After his lung transplant, he had about 2 years of incredible health. He was breathing better, having full conversations without coughing, walking without oxygen, and just doing great. My subsequent visit with him was incredible. Here is someone who would be constantly coughing throughout the conversation and now his voice was strong.
Over the next few months, we started to develop a pneumonia here, a cough there, and he was treated accordingly. But, soon, on CT imaging, we started to see what we all feared. The scarring of his lungs started. It truly was a “oh shit” moment as I reviewed his images one day. Despite this, he battled with a smile and kindness.
As a physician, there are times when you look at a radiographic image or set of lab results where you have a gut wrenching thought. While you wrestle this horrible thought, you become mindful of the surrounding glare from the patient and their family members. You have to quickly be mindful that although you have a bad feeling about something, you must reserve that thought until you complete the work up. Every physician has that feeling, that concern or belief, when they first see chaos on paper or radiographic image. At the same time, you must keep your composure and prepare the patient and their family members for what may lay ahead.
After several more months, while I was rounding at the hospital, I received the dreaded phone call. As I was whooshing room to room like a downhill skier maneuvering the halls and going room to room, I stopped and stared at my phone. “LiveActive Member” it read. Before I answered the phone, I had a terrible feeling it was him. It was.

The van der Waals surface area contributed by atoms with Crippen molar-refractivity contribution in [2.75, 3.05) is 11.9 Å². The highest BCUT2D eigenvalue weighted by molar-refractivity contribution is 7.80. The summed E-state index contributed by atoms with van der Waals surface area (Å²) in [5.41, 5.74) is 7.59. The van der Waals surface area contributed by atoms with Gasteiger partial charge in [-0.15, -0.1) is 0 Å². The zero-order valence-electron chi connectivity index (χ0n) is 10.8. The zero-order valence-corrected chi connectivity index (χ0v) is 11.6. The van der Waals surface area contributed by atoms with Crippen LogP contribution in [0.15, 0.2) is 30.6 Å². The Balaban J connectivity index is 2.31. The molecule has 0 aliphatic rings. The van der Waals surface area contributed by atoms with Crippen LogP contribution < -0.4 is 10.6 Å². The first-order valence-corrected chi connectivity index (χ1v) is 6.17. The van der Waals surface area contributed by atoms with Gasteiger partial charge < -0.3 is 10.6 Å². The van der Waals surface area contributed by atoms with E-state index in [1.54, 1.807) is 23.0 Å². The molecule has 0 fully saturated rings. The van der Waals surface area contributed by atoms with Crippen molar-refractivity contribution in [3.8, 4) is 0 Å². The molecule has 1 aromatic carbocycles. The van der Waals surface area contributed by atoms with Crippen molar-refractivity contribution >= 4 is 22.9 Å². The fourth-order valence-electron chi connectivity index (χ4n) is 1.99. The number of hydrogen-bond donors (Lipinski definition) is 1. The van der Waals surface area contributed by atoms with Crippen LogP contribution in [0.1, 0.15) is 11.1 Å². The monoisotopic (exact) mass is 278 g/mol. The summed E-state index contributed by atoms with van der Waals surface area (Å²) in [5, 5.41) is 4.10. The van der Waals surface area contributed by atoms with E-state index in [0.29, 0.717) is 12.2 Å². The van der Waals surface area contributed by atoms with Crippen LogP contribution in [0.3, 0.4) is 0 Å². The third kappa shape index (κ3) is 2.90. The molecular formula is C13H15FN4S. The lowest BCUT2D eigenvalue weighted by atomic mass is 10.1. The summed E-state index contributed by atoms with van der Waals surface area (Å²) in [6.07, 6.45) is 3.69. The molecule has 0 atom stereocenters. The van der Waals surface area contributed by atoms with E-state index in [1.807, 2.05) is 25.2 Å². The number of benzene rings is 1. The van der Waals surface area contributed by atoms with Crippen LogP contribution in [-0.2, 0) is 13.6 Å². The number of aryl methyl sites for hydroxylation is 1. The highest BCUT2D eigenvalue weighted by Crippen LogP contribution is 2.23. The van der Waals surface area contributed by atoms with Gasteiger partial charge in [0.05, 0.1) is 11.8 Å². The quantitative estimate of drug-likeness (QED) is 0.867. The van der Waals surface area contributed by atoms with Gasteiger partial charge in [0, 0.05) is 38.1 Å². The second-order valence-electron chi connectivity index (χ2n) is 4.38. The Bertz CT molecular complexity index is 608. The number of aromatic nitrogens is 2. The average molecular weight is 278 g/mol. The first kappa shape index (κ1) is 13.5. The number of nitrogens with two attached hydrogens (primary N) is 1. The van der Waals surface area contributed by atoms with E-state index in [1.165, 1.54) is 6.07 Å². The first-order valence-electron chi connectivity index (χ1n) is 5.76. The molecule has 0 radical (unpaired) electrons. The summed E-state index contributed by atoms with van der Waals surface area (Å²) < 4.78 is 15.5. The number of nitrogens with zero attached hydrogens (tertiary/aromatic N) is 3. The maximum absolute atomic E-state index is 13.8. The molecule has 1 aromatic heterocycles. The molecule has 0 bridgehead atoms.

He had called because he was having excruciating pleuritic chest pain. This was pain each time he took a breath. As his lungs expanded, the nerve fibers burned with pain signals bursting at the seams. He had this before and we were able to calm it down with medications, but this was different. He was screaming in pain and could not even complete his sentences. I calmed him down and knew this was a losing battle. We ultimately had to send him to the hospital.
His oxygen needs increased while the team worked on his pain. He started to require very high concentration of oxygen. Even then, he was insistent on getting home so he can return to work. But his body would not comply. His lungs continued to fail and he agreed to hospice care while in the ICU.
I finished up my last patient at the office and made the final click of my mouse to close all the windows on both computer monitors. I closed my eyes. It was an exhausting day. My wife, our Chief Operating Officer, came to my office. The two of us are the last to leave the office for many years. We both enjoy the quiet after hours that fill our office after our entire team heads home after a hard days work.
"You should go visit him tonight," she said with a soft voice after she had settled quietly into one of the chairs across my desk.
I was still staring at my black monitor screens, just exhausted from the day. My feet felt heavy.